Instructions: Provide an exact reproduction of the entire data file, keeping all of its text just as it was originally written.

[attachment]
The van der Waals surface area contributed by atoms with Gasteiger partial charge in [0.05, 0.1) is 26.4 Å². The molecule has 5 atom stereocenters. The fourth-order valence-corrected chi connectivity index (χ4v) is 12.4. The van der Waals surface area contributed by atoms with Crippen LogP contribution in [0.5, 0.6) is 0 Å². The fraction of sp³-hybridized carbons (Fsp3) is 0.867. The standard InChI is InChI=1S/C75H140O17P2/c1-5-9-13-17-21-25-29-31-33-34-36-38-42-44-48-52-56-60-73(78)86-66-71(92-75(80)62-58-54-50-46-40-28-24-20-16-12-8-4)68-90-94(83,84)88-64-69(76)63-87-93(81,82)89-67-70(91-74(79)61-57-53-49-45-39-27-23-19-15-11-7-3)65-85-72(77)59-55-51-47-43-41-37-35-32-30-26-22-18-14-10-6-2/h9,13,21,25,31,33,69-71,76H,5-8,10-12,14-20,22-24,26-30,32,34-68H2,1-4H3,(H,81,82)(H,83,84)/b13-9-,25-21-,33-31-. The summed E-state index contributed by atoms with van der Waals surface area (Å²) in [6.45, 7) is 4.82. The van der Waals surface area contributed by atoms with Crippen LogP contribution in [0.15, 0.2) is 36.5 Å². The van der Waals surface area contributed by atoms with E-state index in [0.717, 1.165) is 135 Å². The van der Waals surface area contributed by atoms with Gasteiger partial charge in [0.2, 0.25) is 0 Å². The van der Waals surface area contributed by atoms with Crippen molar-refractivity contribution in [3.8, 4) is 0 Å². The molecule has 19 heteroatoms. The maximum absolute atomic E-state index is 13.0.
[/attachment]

The van der Waals surface area contributed by atoms with Gasteiger partial charge in [0.05, 0.1) is 26.4 Å². The molecule has 5 atom stereocenters. The fourth-order valence-corrected chi connectivity index (χ4v) is 12.4. The van der Waals surface area contributed by atoms with Crippen LogP contribution in [0.5, 0.6) is 0 Å². The fraction of sp³-hybridized carbons (Fsp3) is 0.867. The standard InChI is InChI=1S/C75H140O17P2/c1-5-9-13-17-21-25-29-31-33-34-36-38-42-44-48-52-56-60-73(78)86-66-71(92-75(80)62-58-54-50-46-40-28-24-20-16-12-8-4)68-90-94(83,84)88-64-69(76)63-87-93(81,82)89-67-70(91-74(79)61-57-53-49-45-39-27-23-19-15-11-7-3)65-85-72(77)59-55-51-47-43-41-37-35-32-30-26-22-18-14-10-6-2/h9,13,21,25,31,33,69-71,76H,5-8,10-12,14-20,22-24,26-30,32,34-68H2,1-4H3,(H,81,82)(H,83,84)/b13-9-,25-21-,33-31-. The summed E-state index contributed by atoms with van der Waals surface area (Å²) in [6.45, 7) is 4.82. The van der Waals surface area contributed by atoms with Crippen LogP contribution in [0.15, 0.2) is 36.5 Å². The van der Waals surface area contributed by atoms with E-state index in [0.717, 1.165) is 135 Å². The van der Waals surface area contributed by atoms with Gasteiger partial charge in [0.2, 0.25) is 0 Å². The van der Waals surface area contributed by atoms with Crippen molar-refractivity contribution in [3.8, 4) is 0 Å². The molecule has 19 heteroatoms. The maximum absolute atomic E-state index is 13.0.